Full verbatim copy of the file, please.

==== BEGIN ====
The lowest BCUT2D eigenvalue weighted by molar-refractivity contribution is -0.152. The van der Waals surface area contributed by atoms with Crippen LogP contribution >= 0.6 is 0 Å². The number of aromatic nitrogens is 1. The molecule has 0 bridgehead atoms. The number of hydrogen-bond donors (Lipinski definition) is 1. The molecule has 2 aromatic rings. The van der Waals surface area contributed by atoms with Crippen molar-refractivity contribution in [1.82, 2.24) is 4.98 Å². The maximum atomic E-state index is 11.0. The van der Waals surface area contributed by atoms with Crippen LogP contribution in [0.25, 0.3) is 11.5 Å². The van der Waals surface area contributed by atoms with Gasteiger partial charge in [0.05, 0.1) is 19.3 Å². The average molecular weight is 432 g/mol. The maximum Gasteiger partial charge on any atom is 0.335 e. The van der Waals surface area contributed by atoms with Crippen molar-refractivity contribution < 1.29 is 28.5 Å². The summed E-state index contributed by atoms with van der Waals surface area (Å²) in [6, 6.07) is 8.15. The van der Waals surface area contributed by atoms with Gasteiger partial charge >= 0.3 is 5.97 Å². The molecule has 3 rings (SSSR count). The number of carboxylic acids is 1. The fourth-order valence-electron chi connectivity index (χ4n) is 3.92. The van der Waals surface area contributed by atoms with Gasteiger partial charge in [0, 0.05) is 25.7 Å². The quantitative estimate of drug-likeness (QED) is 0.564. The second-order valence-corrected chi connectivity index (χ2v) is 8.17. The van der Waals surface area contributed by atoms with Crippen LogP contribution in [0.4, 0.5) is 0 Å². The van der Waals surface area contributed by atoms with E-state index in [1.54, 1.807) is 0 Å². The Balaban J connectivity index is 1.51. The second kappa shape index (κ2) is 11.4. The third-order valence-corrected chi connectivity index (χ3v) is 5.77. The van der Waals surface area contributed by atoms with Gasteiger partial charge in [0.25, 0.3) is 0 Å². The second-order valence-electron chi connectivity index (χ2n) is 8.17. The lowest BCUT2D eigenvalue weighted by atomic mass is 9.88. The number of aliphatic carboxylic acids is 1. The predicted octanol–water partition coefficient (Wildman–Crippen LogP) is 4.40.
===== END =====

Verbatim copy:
The lowest BCUT2D eigenvalue weighted by molar-refractivity contribution is -0.152. The van der Waals surface area contributed by atoms with Crippen LogP contribution >= 0.6 is 0 Å². The number of aromatic nitrogens is 1. The molecule has 0 bridgehead atoms. The number of hydrogen-bond donors (Lipinski definition) is 1. The molecule has 2 aromatic rings. The van der Waals surface area contributed by atoms with Crippen molar-refractivity contribution in [1.82, 2.24) is 4.98 Å². The maximum atomic E-state index is 11.0. The van der Waals surface area contributed by atoms with Crippen LogP contribution in [0.25, 0.3) is 11.5 Å². The van der Waals surface area contributed by atoms with Gasteiger partial charge in [0.05, 0.1) is 19.3 Å². The average molecular weight is 432 g/mol. The maximum Gasteiger partial charge on any atom is 0.335 e. The van der Waals surface area contributed by atoms with Crippen molar-refractivity contribution < 1.29 is 28.5 Å². The summed E-state index contributed by atoms with van der Waals surface area (Å²) in [6, 6.07) is 8.15. The van der Waals surface area contributed by atoms with Gasteiger partial charge >= 0.3 is 5.97 Å². The molecule has 3 rings (SSSR count). The number of carboxylic acids is 1. The fourth-order valence-electron chi connectivity index (χ4n) is 3.92. The van der Waals surface area contributed by atoms with Gasteiger partial charge in [0, 0.05) is 25.7 Å². The quantitative estimate of drug-likeness (QED) is 0.564. The second-order valence-corrected chi connectivity index (χ2v) is 8.17. The van der Waals surface area contributed by atoms with Crippen LogP contribution in [0.4, 0.5) is 0 Å². The van der Waals surface area contributed by atoms with E-state index in [1.54, 1.807) is 0 Å². The Balaban J connectivity index is 1.51. The second kappa shape index (κ2) is 11.4. The third-order valence-corrected chi connectivity index (χ3v) is 5.77. The van der Waals surface area contributed by atoms with Gasteiger partial charge in [0.25, 0.3) is 0 Å². The second-order valence-electron chi connectivity index (χ2n) is 8.17. The lowest BCUT2D eigenvalue weighted by atomic mass is 9.88. The number of aliphatic carboxylic acids is 1. The predicted octanol–water partition coefficient (Wildman–Crippen LogP) is 4.40.